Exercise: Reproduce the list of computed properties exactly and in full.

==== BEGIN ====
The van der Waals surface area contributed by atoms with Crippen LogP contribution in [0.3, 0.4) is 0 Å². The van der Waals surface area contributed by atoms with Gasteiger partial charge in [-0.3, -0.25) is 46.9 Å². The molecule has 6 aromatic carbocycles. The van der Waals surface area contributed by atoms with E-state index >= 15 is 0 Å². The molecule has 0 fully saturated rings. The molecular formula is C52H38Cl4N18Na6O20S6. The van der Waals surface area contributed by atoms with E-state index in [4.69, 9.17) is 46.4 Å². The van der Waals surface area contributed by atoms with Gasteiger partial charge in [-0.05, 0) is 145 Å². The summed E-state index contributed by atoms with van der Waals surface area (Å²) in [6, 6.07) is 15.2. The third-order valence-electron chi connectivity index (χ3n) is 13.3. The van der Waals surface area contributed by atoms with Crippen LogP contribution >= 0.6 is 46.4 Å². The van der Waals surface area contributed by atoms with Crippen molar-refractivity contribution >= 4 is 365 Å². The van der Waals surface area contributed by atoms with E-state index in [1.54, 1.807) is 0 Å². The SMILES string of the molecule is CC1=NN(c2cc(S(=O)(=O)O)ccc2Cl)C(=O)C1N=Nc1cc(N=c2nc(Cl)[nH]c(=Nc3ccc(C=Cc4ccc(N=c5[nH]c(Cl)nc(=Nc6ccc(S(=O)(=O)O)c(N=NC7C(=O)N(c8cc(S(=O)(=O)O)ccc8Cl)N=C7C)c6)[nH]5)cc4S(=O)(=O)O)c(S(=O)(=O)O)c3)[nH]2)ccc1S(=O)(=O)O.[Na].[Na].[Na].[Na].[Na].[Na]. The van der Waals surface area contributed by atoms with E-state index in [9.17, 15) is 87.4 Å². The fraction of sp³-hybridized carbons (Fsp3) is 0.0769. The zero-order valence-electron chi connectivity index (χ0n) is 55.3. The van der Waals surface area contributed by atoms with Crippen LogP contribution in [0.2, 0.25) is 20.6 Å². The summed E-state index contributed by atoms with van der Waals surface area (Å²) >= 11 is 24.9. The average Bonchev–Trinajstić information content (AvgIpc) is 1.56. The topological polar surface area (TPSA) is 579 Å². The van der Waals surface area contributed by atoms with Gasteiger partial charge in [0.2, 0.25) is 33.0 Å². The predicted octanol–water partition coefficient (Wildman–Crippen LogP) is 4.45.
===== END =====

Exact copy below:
The van der Waals surface area contributed by atoms with Crippen LogP contribution in [0.3, 0.4) is 0 Å². The van der Waals surface area contributed by atoms with Gasteiger partial charge in [-0.3, -0.25) is 46.9 Å². The molecule has 6 aromatic carbocycles. The van der Waals surface area contributed by atoms with E-state index >= 15 is 0 Å². The molecule has 0 fully saturated rings. The molecular formula is C52H38Cl4N18Na6O20S6. The van der Waals surface area contributed by atoms with E-state index in [4.69, 9.17) is 46.4 Å². The van der Waals surface area contributed by atoms with Gasteiger partial charge in [-0.05, 0) is 145 Å². The summed E-state index contributed by atoms with van der Waals surface area (Å²) in [6, 6.07) is 15.2. The third-order valence-electron chi connectivity index (χ3n) is 13.3. The van der Waals surface area contributed by atoms with Crippen LogP contribution >= 0.6 is 46.4 Å². The van der Waals surface area contributed by atoms with Crippen molar-refractivity contribution >= 4 is 365 Å². The van der Waals surface area contributed by atoms with E-state index in [1.54, 1.807) is 0 Å². The SMILES string of the molecule is CC1=NN(c2cc(S(=O)(=O)O)ccc2Cl)C(=O)C1N=Nc1cc(N=c2nc(Cl)[nH]c(=Nc3ccc(C=Cc4ccc(N=c5[nH]c(Cl)nc(=Nc6ccc(S(=O)(=O)O)c(N=NC7C(=O)N(c8cc(S(=O)(=O)O)ccc8Cl)N=C7C)c6)[nH]5)cc4S(=O)(=O)O)c(S(=O)(=O)O)c3)[nH]2)ccc1S(=O)(=O)O.[Na].[Na].[Na].[Na].[Na].[Na]. The van der Waals surface area contributed by atoms with E-state index in [9.17, 15) is 87.4 Å². The fraction of sp³-hybridized carbons (Fsp3) is 0.0769. The zero-order valence-electron chi connectivity index (χ0n) is 55.3. The van der Waals surface area contributed by atoms with Crippen LogP contribution in [0.2, 0.25) is 20.6 Å². The summed E-state index contributed by atoms with van der Waals surface area (Å²) >= 11 is 24.9. The average Bonchev–Trinajstić information content (AvgIpc) is 1.56. The topological polar surface area (TPSA) is 579 Å². The van der Waals surface area contributed by atoms with Gasteiger partial charge in [0.2, 0.25) is 33.0 Å². The predicted octanol–water partition coefficient (Wildman–Crippen LogP) is 4.45.